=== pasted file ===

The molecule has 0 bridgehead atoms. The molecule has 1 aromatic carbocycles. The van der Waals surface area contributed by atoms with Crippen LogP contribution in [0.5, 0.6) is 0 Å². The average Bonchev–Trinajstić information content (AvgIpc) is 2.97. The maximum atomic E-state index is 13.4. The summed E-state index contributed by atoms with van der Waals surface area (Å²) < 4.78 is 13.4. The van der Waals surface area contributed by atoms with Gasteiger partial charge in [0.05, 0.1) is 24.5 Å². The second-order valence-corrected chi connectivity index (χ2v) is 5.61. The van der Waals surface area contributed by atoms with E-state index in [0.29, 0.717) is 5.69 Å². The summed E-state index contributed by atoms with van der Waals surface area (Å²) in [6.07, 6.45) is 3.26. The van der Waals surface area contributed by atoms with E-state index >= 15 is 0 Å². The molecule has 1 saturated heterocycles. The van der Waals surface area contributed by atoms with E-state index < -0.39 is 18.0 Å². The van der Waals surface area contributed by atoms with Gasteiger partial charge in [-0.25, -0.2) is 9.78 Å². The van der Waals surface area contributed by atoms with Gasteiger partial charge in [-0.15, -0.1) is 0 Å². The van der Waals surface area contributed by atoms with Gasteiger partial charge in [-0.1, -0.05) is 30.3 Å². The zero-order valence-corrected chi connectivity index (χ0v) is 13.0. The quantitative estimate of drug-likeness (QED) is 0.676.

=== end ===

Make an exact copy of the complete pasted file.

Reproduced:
The molecule has 0 bridgehead atoms. The molecule has 1 aromatic carbocycles. The van der Waals surface area contributed by atoms with Crippen LogP contribution in [0.5, 0.6) is 0 Å². The average Bonchev–Trinajstić information content (AvgIpc) is 2.97. The maximum atomic E-state index is 13.4. The summed E-state index contributed by atoms with van der Waals surface area (Å²) < 4.78 is 13.4. The van der Waals surface area contributed by atoms with Gasteiger partial charge in [0.05, 0.1) is 24.5 Å². The second-order valence-corrected chi connectivity index (χ2v) is 5.61. The van der Waals surface area contributed by atoms with E-state index in [0.29, 0.717) is 5.69 Å². The summed E-state index contributed by atoms with van der Waals surface area (Å²) in [6.07, 6.45) is 3.26. The van der Waals surface area contributed by atoms with E-state index >= 15 is 0 Å². The molecule has 1 saturated heterocycles. The van der Waals surface area contributed by atoms with E-state index < -0.39 is 18.0 Å². The van der Waals surface area contributed by atoms with Gasteiger partial charge in [-0.25, -0.2) is 9.78 Å². The van der Waals surface area contributed by atoms with Gasteiger partial charge in [-0.15, -0.1) is 0 Å². The van der Waals surface area contributed by atoms with Gasteiger partial charge in [-0.1, -0.05) is 30.3 Å². The zero-order valence-corrected chi connectivity index (χ0v) is 13.0. The quantitative estimate of drug-likeness (QED) is 0.676.